Vegetation clearing is the removal of unwanted plants from a specific area. It’s akin to a mass removal; while the clearing does not have to target every plant, it’s more than just the removal of one or two shrubs or a small section of grass. Vegetation clearing is often done in areas where plants have become overgrown and obscured the ground; it can also be done to relatively neat areas in preparation for landscaping. It’s a helpful process for the animals and humans who live on or near the land, and it’s beneficial for the environment itself.
If you’ve wondered how vegetation clearing is good for our environment, just look at homes that have cleared away vegetation and then stayed standing after bushfires came close. Overgrown vegetation, especially that which has died and dried out, serves as both fuel for fires and a bridge for the flames to reach structures such as houses. Vegetation around electrical lines is a threat, as well, as sparks from damaged lines can ignite the vegetation. Fewer severe fires and fewer burning structures equal fewer pollutants being released into the air, and less trash from destroyed houses. The preservation of vegetation that is supposed to be in the area also means that animals will continue to have habitat in which to live.
That overgrown brush also provides homes to pests. This is very different from preserving a habitat; you want the animals that are supposed to be in the area to continue to have shelter, but you don’t want pests like mice breeding under the cover of overgrown shrubs and grass. Dead and dying trees can serve as both food and shelter for termites, which are already a problem around Australia. If an animal dies in the vegetation, you’ll have both odours and additional pest problems to deal with, which could lead to you using pesticides that contribute to pollution.
Vegetation clearing often targets dead, dying, or invasive vegetation while leaving healthy vegetation alone; it doesn’t have to be widescale land clearing. By removing dying and invasive vegetation, the remaining plants have better access to water and soil nutrients, as well as sunlight for photosynthesis for groundcovers and understory plants. The increased resources help make the remaining plants much healthier and show how vegetation clearing is good for our environment.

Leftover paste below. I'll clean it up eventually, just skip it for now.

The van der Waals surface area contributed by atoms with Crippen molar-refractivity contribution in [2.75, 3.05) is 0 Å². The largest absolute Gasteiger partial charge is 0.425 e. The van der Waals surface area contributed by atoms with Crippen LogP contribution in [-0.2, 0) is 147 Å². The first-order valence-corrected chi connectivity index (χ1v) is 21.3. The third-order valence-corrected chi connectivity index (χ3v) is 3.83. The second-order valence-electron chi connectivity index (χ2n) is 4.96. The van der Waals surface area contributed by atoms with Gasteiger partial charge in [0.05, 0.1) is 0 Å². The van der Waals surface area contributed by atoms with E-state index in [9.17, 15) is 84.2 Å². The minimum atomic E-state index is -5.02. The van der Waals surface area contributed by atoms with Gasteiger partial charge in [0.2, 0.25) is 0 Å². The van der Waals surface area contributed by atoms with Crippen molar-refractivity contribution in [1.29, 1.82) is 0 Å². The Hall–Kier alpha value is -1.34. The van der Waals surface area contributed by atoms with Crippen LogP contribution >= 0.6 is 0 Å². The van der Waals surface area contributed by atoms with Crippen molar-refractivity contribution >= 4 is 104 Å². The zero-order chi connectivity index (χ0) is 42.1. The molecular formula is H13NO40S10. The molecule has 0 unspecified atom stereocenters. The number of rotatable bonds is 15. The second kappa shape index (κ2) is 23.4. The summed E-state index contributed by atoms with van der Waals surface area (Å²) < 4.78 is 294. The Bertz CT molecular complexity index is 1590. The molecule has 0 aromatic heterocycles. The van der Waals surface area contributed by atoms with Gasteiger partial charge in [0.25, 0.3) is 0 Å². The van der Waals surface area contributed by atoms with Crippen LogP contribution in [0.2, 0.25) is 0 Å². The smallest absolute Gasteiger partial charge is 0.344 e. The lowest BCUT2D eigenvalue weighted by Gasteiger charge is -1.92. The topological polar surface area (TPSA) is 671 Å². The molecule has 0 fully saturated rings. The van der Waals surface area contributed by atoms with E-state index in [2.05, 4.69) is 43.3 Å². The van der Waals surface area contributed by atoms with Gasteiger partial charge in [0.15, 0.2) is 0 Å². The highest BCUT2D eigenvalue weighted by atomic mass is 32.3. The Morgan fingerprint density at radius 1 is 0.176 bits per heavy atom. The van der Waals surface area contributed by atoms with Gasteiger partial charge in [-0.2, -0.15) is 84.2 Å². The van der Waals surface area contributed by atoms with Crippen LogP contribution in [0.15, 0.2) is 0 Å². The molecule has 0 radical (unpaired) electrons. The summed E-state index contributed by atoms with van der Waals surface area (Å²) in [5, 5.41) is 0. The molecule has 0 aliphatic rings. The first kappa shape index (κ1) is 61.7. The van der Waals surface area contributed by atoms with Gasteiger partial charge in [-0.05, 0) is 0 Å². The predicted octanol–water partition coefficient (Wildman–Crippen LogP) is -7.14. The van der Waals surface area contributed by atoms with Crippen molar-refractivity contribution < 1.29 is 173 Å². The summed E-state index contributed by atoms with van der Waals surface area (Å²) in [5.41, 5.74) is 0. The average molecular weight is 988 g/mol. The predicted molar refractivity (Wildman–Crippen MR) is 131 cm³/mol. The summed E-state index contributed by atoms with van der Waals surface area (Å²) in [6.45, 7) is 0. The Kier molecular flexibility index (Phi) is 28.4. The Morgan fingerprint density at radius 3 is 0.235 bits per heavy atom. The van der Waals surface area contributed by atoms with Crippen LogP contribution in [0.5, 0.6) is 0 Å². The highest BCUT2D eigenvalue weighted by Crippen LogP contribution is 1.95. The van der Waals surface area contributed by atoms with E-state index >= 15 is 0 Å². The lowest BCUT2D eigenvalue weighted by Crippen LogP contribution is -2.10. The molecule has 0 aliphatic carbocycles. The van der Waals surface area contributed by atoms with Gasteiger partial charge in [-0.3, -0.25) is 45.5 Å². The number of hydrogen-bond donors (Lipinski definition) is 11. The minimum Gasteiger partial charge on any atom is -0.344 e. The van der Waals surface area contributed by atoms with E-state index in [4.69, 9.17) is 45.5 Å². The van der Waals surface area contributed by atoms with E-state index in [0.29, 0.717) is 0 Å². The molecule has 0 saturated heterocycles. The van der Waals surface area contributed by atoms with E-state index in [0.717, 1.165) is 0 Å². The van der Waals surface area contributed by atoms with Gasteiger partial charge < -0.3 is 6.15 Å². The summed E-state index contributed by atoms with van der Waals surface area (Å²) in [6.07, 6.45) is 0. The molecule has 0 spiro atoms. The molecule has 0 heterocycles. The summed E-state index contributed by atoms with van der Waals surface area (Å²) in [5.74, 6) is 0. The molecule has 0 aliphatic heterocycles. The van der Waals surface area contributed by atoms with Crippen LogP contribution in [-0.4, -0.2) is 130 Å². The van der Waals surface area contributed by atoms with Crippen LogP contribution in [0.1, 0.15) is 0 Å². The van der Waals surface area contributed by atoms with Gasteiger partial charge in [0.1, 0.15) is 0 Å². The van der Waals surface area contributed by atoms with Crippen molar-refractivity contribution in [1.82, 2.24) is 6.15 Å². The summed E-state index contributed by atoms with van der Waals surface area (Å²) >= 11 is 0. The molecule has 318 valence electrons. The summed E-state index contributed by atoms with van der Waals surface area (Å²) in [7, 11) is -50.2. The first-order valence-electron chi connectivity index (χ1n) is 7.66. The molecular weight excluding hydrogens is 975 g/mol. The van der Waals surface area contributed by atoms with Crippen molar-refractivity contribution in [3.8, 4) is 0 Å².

Whether the overgrown vegetation itself is full of weeds or not, by removing it, you get a better idea of what’s happening with the soil underneath. You can see whether there are weeds starting to grow, and if there are, you can formulate an environmentally friendly way to get rid of them. Unless you clear the vegetation away, you risk allowing weeds to take hold and make the vegetation problem worse.
Old overgrowth on abandoned lots simply looks terrible. Even if the vegetation is native to the area and was once neatly cultivated around whatever building used to be there, once it becomes an overgrown mess, the looks of the lot can make the neighbourhood look awful. Vegetation clearing in the lot makes it look much nicer – and more usable, possibly for a community garden.
Sometimes overgrown or unwanted vegetation grows along and into rivers and streams, narrowing the available path for water to follow and creating flooding during heavy rains. Clearing away this vegetation allows water to flow along its natural path without backing up into areas where people and animals live. The better flow rate and wider path help any fish and other aquatic creatures that depend on the river or stream to live.
What is the importance of vegetation clearing? It’s a simple solution to a situation that could lead to damage and destruction if ignored. Once you realise how vegetation clearing is good for our environment, the old brush at the back of your property or the damaged trees you see near your home suddenly don’t seem like issues you can leave until later. Contact an environmental services company such as Access Environmental Planning to arrange to get rid of unwanted vegetation. Your actions will benefit both the environment and your safety and comfort